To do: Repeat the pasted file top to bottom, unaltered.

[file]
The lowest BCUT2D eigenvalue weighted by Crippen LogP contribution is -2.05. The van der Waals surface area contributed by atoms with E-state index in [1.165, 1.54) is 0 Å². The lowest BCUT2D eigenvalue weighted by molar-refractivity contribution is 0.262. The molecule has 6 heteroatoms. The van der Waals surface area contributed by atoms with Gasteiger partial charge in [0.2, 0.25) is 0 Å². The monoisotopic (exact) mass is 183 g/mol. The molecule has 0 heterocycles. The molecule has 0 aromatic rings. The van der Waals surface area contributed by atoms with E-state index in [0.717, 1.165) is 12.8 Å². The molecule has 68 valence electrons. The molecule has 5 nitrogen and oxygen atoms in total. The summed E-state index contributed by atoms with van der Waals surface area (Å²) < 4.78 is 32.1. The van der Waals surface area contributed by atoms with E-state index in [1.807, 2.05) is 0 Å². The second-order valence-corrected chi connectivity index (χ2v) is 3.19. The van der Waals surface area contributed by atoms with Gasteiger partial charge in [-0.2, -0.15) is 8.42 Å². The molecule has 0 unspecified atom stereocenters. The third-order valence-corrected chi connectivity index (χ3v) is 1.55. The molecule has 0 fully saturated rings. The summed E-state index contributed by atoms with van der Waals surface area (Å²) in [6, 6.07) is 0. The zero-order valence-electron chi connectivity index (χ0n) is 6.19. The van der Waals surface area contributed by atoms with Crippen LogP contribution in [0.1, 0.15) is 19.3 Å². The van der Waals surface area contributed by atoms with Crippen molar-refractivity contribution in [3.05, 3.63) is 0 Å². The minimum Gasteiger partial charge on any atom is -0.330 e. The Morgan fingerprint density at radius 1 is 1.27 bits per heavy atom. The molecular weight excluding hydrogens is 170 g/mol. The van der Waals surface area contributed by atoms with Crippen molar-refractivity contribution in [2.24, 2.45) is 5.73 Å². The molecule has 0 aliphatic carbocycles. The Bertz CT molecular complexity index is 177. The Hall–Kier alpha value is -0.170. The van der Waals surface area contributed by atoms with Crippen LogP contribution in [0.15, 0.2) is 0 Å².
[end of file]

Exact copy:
The lowest BCUT2D eigenvalue weighted by Crippen LogP contribution is -2.05. The van der Waals surface area contributed by atoms with E-state index in [1.165, 1.54) is 0 Å². The lowest BCUT2D eigenvalue weighted by molar-refractivity contribution is 0.262. The molecule has 6 heteroatoms. The van der Waals surface area contributed by atoms with Gasteiger partial charge in [0.2, 0.25) is 0 Å². The monoisotopic (exact) mass is 183 g/mol. The molecule has 0 heterocycles. The molecule has 0 aromatic rings. The van der Waals surface area contributed by atoms with E-state index in [0.717, 1.165) is 12.8 Å². The molecule has 68 valence electrons. The molecule has 5 nitrogen and oxygen atoms in total. The summed E-state index contributed by atoms with van der Waals surface area (Å²) < 4.78 is 32.1. The van der Waals surface area contributed by atoms with E-state index in [1.807, 2.05) is 0 Å². The second-order valence-corrected chi connectivity index (χ2v) is 3.19. The van der Waals surface area contributed by atoms with Gasteiger partial charge in [-0.2, -0.15) is 8.42 Å². The molecule has 0 unspecified atom stereocenters. The third-order valence-corrected chi connectivity index (χ3v) is 1.55. The molecule has 0 fully saturated rings. The summed E-state index contributed by atoms with van der Waals surface area (Å²) in [6, 6.07) is 0. The zero-order valence-electron chi connectivity index (χ0n) is 6.19. The van der Waals surface area contributed by atoms with Crippen LogP contribution in [0.1, 0.15) is 19.3 Å². The van der Waals surface area contributed by atoms with Crippen molar-refractivity contribution in [3.05, 3.63) is 0 Å². The minimum Gasteiger partial charge on any atom is -0.330 e. The Morgan fingerprint density at radius 1 is 1.27 bits per heavy atom. The molecular weight excluding hydrogens is 170 g/mol. The van der Waals surface area contributed by atoms with Crippen molar-refractivity contribution in [2.24, 2.45) is 5.73 Å². The molecule has 0 aliphatic carbocycles. The Bertz CT molecular complexity index is 177. The Hall–Kier alpha value is -0.170. The van der Waals surface area contributed by atoms with Crippen LogP contribution in [0.15, 0.2) is 0 Å².